Oh, St. Joseph, I never weary contemplating you, and Jesus asleep in your arms; I dare not approach while He reposes near your heart.

Press Him in my name and kiss His fine head for me and ask Him to return the kiss when I draw my dying breath. St. Joseph, Patron of departing souls ­- Pray for me.

This prayer was found in the fiftieth year of Our Lord and Savior Jesus Christ. In 1505 it was sent from the Pope to Emperor Charles when he was going into battle. Whoever shall read this prayer or hear it or keep it about themselves, shall never die a sudden death nor be drowned, nor shall poison take effect on them, neither shall they fall into the hands of the enemy, nor shall be burned in any fire, nor be overpowered in battle.

Say for nine mornings for anything you may desire. It has never been known to fail, so be sure you really want what you ask for.

Wednesday, June 4, 2008

Justified by Faith

Here is a homily by Father Martin Fox, Bonfire of the Vanities, which I found very rewarding. I enter it in it's entirity.

Sunday, June 01, 2008

'Justified by Faith': Rules or Relationship? (Sunday homily)

In the first reading, Moses talked about keeping the commandments.In the Gospel, the Lord himself said the same.But in the middle, Saint Paul said,we are “justified by faith apart from works of the law.

”So which is it: are we saved by “faith alone”—or is it “faith and works?”Another way to put it is, is it about “rules”—or about “relationship”?

The answer is—and this is what Paul means by faith—is that it starts with relationship—and the “rules” flow out of that.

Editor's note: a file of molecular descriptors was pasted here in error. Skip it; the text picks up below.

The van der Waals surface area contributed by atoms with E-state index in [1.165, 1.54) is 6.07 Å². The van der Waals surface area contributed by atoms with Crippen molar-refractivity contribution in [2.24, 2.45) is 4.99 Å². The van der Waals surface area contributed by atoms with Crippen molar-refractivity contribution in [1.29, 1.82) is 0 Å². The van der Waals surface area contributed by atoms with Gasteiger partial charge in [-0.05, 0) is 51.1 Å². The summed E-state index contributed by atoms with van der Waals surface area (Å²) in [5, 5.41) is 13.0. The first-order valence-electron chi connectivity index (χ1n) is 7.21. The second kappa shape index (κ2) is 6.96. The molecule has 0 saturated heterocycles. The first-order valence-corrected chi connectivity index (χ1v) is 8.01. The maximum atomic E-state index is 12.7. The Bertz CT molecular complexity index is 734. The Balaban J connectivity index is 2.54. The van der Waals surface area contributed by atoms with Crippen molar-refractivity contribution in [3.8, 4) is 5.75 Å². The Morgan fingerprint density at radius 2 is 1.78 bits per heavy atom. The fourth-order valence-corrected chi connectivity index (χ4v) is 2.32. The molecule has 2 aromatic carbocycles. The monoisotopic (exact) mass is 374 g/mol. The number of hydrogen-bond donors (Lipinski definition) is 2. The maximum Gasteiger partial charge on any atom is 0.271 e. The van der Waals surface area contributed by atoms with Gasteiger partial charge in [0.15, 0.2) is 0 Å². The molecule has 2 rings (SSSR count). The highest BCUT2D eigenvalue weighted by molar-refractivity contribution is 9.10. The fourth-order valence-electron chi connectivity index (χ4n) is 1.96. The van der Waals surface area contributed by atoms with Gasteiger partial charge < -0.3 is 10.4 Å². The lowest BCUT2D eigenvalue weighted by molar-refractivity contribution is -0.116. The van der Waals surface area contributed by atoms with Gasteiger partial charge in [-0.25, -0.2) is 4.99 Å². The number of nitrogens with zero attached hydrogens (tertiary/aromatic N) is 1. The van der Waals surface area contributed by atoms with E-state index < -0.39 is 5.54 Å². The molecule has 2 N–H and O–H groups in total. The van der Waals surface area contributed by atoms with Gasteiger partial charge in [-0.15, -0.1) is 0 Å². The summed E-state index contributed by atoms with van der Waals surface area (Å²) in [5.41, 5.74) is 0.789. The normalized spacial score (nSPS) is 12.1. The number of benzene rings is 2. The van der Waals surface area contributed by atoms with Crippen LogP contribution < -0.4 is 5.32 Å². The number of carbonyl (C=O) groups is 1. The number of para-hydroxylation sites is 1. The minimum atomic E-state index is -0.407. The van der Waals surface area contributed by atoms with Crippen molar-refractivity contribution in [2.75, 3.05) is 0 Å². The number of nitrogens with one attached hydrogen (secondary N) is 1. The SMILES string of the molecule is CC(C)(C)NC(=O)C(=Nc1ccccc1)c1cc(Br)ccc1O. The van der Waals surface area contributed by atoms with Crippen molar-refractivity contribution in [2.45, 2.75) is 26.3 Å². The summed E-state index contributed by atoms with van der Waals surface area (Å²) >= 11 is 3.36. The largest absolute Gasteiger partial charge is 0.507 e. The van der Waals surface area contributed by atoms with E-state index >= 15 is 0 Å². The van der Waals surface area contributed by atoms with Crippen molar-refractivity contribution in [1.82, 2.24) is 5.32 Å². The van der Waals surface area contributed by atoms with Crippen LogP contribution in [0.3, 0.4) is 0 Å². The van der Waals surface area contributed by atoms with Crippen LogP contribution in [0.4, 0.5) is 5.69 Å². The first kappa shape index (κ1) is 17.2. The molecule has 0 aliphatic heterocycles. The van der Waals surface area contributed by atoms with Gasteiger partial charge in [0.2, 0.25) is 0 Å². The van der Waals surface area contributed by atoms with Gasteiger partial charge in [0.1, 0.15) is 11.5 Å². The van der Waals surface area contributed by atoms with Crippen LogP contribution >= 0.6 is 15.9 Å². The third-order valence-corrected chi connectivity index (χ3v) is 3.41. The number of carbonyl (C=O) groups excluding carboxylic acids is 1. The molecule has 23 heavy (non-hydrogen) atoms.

When Paul talks about “works of the law,”he means specifically religious observances—for Jews like Paul, things like what you eat;for us, things like no meat on Friday or Sunday Mass.

Does that mean we don’t have to come to Sunday Mass?No; but without the relationship, the “rules” by themselves won’t save you.Recall what we just heard Jesus say: “Depart from me: I never knew you.”

Here we can appreciate the great treasure we have in our Catholic Faith:All the ways God comes so close to us!

Long ago, God made told Moses about himself,And through signs and wonders,he led the people from slavery to a relationship with him.

But God has gone so much further!When the time was right,through an angel, he came to Mary, and said,will you allow me to be conceived in you?Mary—who gives us a perfect example of faith—had as intimate relationship with God as anyone can.With her “yes” she gave everything to Godand God came into her in the fullest way possible!